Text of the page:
is the only pitcher in the rotation who’s never been an All-Star, but this could be the year he
ends that streak.
Every Red Sox starting pitcher has something to prove. While the Phillies might be the popular
choice as the best rotation in baseball, don’t be surprised if people are singing a different tune
come October.
When Red Sox starters have to hand the ball to the bullpen this season, Boston fans won’t have
to have to cover their eyes and pray. The weak link in 2010 could be one of the best relief corps
in the business.
Tim Wakefield, RHP
Scott Atchison/Matt Albers, RHP
Hideki Okajima, LHP
Dan Wheeler, RHP
Bobby Jenks, RHP
Daniel Bard, RHP
Jonathan Papelbon, RHP
Okajima is the only known left-handed quantity. But youngster Felix Doubront has talent and
should see some action. Rich HillLenny DiNardo and Andrew Miller also could contribute.
The right-handers in the mix all bring experience and different styles to the fire. Need long relief?
Call on Wakefield to disrupt hitters’ timing. Need a middle-inning specialist to get key outs?
Wheeler knows how to do the job, and Atchison proved serviceable last season. Albers could be
a diamond in the rough. Want heat? Jenks and Bard throw seeds. Want to turn out the lights?
Papelbon is pitching for a contract, so trust he will be ready to show he’s far from washed up.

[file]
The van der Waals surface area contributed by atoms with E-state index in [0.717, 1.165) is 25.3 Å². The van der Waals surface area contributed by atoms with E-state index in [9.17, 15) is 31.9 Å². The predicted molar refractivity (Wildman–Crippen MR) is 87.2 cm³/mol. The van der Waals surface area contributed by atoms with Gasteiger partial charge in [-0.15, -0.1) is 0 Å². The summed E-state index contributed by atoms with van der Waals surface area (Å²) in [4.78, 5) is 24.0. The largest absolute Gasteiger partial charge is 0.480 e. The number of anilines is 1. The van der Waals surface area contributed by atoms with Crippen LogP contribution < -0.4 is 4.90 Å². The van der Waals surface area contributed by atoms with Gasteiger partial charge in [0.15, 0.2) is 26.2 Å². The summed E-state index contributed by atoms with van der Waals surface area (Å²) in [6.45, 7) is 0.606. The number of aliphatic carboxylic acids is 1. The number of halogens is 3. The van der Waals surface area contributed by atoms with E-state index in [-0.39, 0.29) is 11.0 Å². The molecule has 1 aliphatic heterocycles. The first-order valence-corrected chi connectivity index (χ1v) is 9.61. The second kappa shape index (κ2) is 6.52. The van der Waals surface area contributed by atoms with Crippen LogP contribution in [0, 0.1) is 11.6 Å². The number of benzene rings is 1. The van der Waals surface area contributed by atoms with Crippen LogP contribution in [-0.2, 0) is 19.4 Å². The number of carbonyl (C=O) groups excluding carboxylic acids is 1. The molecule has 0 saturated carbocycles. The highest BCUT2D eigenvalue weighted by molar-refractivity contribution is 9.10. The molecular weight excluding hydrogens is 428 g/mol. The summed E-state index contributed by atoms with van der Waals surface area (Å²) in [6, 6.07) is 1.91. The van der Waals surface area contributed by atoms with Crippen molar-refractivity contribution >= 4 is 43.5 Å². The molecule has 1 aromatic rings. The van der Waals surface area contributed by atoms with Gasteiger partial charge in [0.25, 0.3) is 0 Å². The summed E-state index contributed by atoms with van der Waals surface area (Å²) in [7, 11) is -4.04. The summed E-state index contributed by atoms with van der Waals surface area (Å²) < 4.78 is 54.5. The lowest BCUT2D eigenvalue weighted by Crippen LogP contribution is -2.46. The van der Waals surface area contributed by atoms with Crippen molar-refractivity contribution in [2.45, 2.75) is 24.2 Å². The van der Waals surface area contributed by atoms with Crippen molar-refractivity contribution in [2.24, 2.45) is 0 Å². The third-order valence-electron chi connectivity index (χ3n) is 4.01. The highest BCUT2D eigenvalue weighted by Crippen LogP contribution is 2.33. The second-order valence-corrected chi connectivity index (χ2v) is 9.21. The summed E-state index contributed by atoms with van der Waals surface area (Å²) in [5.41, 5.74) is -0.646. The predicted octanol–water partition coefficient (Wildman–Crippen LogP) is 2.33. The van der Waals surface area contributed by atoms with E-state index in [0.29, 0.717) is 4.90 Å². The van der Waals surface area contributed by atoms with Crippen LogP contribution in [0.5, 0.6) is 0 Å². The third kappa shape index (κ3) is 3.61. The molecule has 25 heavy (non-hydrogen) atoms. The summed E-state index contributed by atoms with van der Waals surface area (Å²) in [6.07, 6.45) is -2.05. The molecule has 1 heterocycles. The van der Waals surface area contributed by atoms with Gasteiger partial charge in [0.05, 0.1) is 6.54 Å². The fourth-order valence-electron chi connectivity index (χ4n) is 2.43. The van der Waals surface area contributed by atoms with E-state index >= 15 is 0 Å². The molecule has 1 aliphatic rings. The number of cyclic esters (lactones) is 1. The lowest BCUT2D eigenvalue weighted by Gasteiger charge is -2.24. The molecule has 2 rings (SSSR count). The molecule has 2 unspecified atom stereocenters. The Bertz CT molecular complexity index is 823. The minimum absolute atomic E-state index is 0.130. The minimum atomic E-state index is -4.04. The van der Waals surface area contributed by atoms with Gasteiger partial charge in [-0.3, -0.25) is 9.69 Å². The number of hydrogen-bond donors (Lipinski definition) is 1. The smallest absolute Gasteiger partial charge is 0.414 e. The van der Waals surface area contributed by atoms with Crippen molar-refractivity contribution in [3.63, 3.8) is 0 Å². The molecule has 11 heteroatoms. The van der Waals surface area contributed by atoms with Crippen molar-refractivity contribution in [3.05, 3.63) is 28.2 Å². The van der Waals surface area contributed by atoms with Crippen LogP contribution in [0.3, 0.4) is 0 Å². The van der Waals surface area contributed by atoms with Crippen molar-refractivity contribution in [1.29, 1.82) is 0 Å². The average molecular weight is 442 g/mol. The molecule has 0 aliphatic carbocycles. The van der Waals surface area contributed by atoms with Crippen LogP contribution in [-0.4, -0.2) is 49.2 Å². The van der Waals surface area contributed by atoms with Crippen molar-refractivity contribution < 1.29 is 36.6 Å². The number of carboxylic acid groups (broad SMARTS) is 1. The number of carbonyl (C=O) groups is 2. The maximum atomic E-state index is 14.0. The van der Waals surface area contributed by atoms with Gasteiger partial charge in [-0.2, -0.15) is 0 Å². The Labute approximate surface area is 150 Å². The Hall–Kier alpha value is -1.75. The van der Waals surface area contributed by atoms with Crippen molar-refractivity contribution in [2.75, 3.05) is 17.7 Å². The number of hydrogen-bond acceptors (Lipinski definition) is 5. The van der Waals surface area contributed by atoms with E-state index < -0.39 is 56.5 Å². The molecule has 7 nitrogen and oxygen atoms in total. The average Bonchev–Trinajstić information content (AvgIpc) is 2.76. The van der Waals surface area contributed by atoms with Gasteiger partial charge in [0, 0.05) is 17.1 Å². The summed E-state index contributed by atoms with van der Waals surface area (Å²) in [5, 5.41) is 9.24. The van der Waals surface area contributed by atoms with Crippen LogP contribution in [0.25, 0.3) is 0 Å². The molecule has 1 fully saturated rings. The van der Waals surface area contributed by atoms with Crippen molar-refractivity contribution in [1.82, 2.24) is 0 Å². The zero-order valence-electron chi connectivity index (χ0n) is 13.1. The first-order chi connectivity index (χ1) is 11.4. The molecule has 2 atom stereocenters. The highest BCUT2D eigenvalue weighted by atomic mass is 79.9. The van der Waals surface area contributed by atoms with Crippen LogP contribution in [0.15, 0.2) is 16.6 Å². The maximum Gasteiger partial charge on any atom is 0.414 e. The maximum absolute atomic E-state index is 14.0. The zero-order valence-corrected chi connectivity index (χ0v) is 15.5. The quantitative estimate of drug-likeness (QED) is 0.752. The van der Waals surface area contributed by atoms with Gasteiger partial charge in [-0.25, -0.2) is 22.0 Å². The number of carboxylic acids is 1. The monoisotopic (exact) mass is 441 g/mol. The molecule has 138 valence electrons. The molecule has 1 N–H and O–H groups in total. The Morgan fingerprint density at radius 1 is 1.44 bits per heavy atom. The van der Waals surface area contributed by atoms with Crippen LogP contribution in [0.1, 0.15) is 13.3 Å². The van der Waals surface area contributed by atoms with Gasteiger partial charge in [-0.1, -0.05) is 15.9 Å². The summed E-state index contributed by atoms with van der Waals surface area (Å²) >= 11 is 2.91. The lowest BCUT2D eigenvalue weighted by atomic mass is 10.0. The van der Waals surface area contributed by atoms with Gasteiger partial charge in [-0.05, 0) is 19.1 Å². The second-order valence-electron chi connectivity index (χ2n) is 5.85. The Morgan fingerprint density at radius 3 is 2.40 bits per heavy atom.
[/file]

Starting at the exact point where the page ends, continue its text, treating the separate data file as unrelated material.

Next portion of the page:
Reliability and consistency -- foreign concepts to Boston’s bullpen last season -- will be common
words associated with this group.
Every day should feel like Christmas for Curt Young, the new Red Sox pitching coach. The former
A’s pitching coach didn’t have anything close to the horses he has now, and Oakland’s staff posted
a 3.56 ERA last season, the best in the American League and fourth-best in the majors. Imagine what
he can do with a Grade A collection of arms.
The Red Sox were slated to win about 95 games last year. They won 89 despite injuries to Pedroia
(a former MVP) and Youkilis (a possible future MVP). Add them back, along with the new players
and a healthy Ellsbury, and 100 wins doesn’t just appear plausible. It seems downright inevitable.
So does a date with history.
The 2001 Mariners won 116 regular-season games to set the American League record for most wins
in a single season and tie the 1906 Cubs for the major league record (though the North Siders
accomplished the feat in 152 games). Both those teams failed to win the World Series. The Cubs lost
to the White Sox in six games in the Fall Classic. The Mariners didn’t even make it that far, falling to
the Yankees in five games in the ALCS.
The Red Sox have no intention of suffering a similar fate. The way they are constructed, they could
surpass the 116-win mark, but nothing less than a World Series title will make Boston happy.
The 2011 Red Sox possess all the pieces to have a season for the ages. If everything falls into place
and the breaks go their way, they could do more than set records and become champions. They could
do more than take their place on Immortality Peak and end up being mentioned in the same sentence
as legendary clubs of the past: the 1929 A’s, the epic Yankees teams of the ‘30s, the 1970 Orioles, the
1976 Reds.
The 2011 Red Sox could accomplish a feat that has never been done. They could unseat the 1927 
Yankees as the greatest major league team of all time.
That would be something to celebrate.
How will the 2011 season play out for the Red Sox? Share your thoughts below.


Um, not quite.

As you may or may not know by now, last night the Boston Red Sox redefined 
the biggest choke.  Never had a team blown a 9-run lead in September.  On Sept. 1, 
The Sox were up 1 1/2 games on the Yankees.  The prohibitive favorite all year,